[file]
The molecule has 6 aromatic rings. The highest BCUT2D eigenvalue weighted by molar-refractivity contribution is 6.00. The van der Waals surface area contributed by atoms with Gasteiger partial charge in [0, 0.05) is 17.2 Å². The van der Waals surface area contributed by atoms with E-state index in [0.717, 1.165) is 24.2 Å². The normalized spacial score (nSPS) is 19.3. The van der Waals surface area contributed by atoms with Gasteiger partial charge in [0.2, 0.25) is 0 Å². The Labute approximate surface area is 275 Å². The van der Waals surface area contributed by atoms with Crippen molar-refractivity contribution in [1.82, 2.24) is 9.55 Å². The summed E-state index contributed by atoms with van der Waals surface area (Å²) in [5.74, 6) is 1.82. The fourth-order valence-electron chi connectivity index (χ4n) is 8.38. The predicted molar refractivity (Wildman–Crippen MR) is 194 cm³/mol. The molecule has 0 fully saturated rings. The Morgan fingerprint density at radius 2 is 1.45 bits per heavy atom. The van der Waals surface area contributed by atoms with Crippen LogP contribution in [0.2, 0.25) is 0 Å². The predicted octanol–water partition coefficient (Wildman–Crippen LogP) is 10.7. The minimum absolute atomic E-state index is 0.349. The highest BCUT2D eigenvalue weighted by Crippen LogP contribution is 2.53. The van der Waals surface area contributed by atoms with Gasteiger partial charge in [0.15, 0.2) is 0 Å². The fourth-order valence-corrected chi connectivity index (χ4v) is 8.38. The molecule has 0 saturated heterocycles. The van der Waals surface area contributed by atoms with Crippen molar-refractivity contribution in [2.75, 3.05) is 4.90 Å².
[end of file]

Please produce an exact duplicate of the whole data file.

The molecule has 6 aromatic rings. The highest BCUT2D eigenvalue weighted by molar-refractivity contribution is 6.00. The van der Waals surface area contributed by atoms with Gasteiger partial charge in [0, 0.05) is 17.2 Å². The van der Waals surface area contributed by atoms with E-state index in [0.717, 1.165) is 24.2 Å². The normalized spacial score (nSPS) is 19.3. The van der Waals surface area contributed by atoms with Gasteiger partial charge in [0.2, 0.25) is 0 Å². The Labute approximate surface area is 275 Å². The van der Waals surface area contributed by atoms with Crippen molar-refractivity contribution in [1.82, 2.24) is 9.55 Å². The summed E-state index contributed by atoms with van der Waals surface area (Å²) in [5.74, 6) is 1.82. The fourth-order valence-electron chi connectivity index (χ4n) is 8.38. The predicted molar refractivity (Wildman–Crippen MR) is 194 cm³/mol. The molecule has 0 fully saturated rings. The Morgan fingerprint density at radius 2 is 1.45 bits per heavy atom. The van der Waals surface area contributed by atoms with Crippen LogP contribution in [0.2, 0.25) is 0 Å². The predicted octanol–water partition coefficient (Wildman–Crippen LogP) is 10.7. The minimum absolute atomic E-state index is 0.349. The highest BCUT2D eigenvalue weighted by Crippen LogP contribution is 2.53. The van der Waals surface area contributed by atoms with Gasteiger partial charge in [0.15, 0.2) is 0 Å². The fourth-order valence-corrected chi connectivity index (χ4v) is 8.38. The molecule has 0 saturated heterocycles. The van der Waals surface area contributed by atoms with Crippen molar-refractivity contribution in [2.75, 3.05) is 4.90 Å².